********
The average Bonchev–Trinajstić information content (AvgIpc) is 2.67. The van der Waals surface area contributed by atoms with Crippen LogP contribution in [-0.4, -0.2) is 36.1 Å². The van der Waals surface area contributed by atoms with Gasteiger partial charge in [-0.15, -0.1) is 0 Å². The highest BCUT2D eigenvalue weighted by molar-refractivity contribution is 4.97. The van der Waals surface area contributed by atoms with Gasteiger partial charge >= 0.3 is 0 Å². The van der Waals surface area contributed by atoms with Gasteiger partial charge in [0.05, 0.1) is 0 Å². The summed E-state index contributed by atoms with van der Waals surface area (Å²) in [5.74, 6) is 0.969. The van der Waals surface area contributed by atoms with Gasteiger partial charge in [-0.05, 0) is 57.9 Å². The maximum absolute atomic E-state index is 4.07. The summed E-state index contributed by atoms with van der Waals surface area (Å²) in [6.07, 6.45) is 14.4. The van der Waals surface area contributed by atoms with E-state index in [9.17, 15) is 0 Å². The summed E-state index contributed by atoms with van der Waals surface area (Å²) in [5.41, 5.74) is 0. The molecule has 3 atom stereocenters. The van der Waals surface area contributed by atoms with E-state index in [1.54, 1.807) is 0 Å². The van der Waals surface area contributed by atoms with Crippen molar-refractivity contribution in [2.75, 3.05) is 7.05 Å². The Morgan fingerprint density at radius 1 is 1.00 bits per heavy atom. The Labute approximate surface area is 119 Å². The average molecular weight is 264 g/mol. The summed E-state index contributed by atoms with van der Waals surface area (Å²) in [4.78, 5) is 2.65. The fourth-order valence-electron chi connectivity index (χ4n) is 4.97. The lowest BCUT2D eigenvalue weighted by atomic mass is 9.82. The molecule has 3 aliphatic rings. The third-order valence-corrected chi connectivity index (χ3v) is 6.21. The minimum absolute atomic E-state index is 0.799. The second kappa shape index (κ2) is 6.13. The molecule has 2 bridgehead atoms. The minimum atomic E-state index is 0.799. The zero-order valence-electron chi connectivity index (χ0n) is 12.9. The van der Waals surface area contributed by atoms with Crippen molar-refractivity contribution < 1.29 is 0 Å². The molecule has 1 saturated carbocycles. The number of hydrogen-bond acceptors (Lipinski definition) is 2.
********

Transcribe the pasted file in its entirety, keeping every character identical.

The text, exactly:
The average Bonchev–Trinajstić information content (AvgIpc) is 2.67. The van der Waals surface area contributed by atoms with Crippen LogP contribution in [-0.4, -0.2) is 36.1 Å². The van der Waals surface area contributed by atoms with Gasteiger partial charge in [-0.15, -0.1) is 0 Å². The highest BCUT2D eigenvalue weighted by molar-refractivity contribution is 4.97. The van der Waals surface area contributed by atoms with Gasteiger partial charge >= 0.3 is 0 Å². The van der Waals surface area contributed by atoms with Gasteiger partial charge in [0.05, 0.1) is 0 Å². The summed E-state index contributed by atoms with van der Waals surface area (Å²) in [5.74, 6) is 0.969. The van der Waals surface area contributed by atoms with Gasteiger partial charge in [-0.05, 0) is 57.9 Å². The maximum absolute atomic E-state index is 4.07. The summed E-state index contributed by atoms with van der Waals surface area (Å²) in [6.07, 6.45) is 14.4. The van der Waals surface area contributed by atoms with E-state index in [9.17, 15) is 0 Å². The summed E-state index contributed by atoms with van der Waals surface area (Å²) in [5.41, 5.74) is 0. The molecule has 3 atom stereocenters. The van der Waals surface area contributed by atoms with E-state index in [1.54, 1.807) is 0 Å². The van der Waals surface area contributed by atoms with Crippen molar-refractivity contribution in [2.75, 3.05) is 7.05 Å². The Morgan fingerprint density at radius 1 is 1.00 bits per heavy atom. The Labute approximate surface area is 119 Å². The average molecular weight is 264 g/mol. The summed E-state index contributed by atoms with van der Waals surface area (Å²) in [4.78, 5) is 2.65. The fourth-order valence-electron chi connectivity index (χ4n) is 4.97. The lowest BCUT2D eigenvalue weighted by atomic mass is 9.82. The molecule has 3 aliphatic rings. The third-order valence-corrected chi connectivity index (χ3v) is 6.21. The minimum absolute atomic E-state index is 0.799. The second kappa shape index (κ2) is 6.13. The molecule has 2 bridgehead atoms. The minimum atomic E-state index is 0.799. The zero-order valence-electron chi connectivity index (χ0n) is 12.9. The van der Waals surface area contributed by atoms with Crippen molar-refractivity contribution < 1.29 is 0 Å². The molecule has 1 saturated carbocycles. The number of hydrogen-bond acceptors (Lipinski definition) is 2.